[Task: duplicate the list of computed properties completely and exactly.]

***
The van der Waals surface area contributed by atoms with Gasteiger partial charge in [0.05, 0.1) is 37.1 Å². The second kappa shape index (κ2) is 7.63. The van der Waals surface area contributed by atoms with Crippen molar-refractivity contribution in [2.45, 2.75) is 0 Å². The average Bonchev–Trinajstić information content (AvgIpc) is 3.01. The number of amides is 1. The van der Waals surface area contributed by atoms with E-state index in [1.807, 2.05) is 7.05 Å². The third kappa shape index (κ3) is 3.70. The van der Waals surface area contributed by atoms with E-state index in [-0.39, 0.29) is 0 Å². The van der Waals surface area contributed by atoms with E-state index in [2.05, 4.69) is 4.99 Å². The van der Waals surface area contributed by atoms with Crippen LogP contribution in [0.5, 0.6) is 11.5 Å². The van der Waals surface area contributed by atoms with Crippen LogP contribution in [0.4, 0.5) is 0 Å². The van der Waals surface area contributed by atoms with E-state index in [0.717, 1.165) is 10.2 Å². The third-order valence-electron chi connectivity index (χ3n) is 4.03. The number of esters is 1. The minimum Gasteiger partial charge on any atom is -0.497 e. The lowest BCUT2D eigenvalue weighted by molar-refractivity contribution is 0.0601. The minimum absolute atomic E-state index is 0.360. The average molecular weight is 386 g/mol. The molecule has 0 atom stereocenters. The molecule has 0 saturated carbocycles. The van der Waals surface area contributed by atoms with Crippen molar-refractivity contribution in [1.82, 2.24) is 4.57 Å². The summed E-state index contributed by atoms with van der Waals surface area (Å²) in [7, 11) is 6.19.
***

The van der Waals surface area contributed by atoms with Gasteiger partial charge in [0.05, 0.1) is 37.1 Å². The second kappa shape index (κ2) is 7.63. The van der Waals surface area contributed by atoms with Crippen molar-refractivity contribution in [2.45, 2.75) is 0 Å². The average Bonchev–Trinajstić information content (AvgIpc) is 3.01. The number of amides is 1. The van der Waals surface area contributed by atoms with E-state index in [1.807, 2.05) is 7.05 Å². The third kappa shape index (κ3) is 3.70. The van der Waals surface area contributed by atoms with E-state index in [-0.39, 0.29) is 0 Å². The van der Waals surface area contributed by atoms with E-state index in [2.05, 4.69) is 4.99 Å². The van der Waals surface area contributed by atoms with Crippen LogP contribution in [0.5, 0.6) is 11.5 Å². The van der Waals surface area contributed by atoms with Crippen LogP contribution in [0.4, 0.5) is 0 Å². The van der Waals surface area contributed by atoms with E-state index in [0.717, 1.165) is 10.2 Å². The third-order valence-electron chi connectivity index (χ3n) is 4.03. The number of esters is 1. The minimum Gasteiger partial charge on any atom is -0.497 e. The lowest BCUT2D eigenvalue weighted by molar-refractivity contribution is 0.0601. The minimum absolute atomic E-state index is 0.360. The average molecular weight is 386 g/mol. The molecule has 0 atom stereocenters. The molecule has 0 saturated carbocycles. The van der Waals surface area contributed by atoms with Crippen molar-refractivity contribution in [1.82, 2.24) is 4.57 Å². The summed E-state index contributed by atoms with van der Waals surface area (Å²) in [7, 11) is 6.19.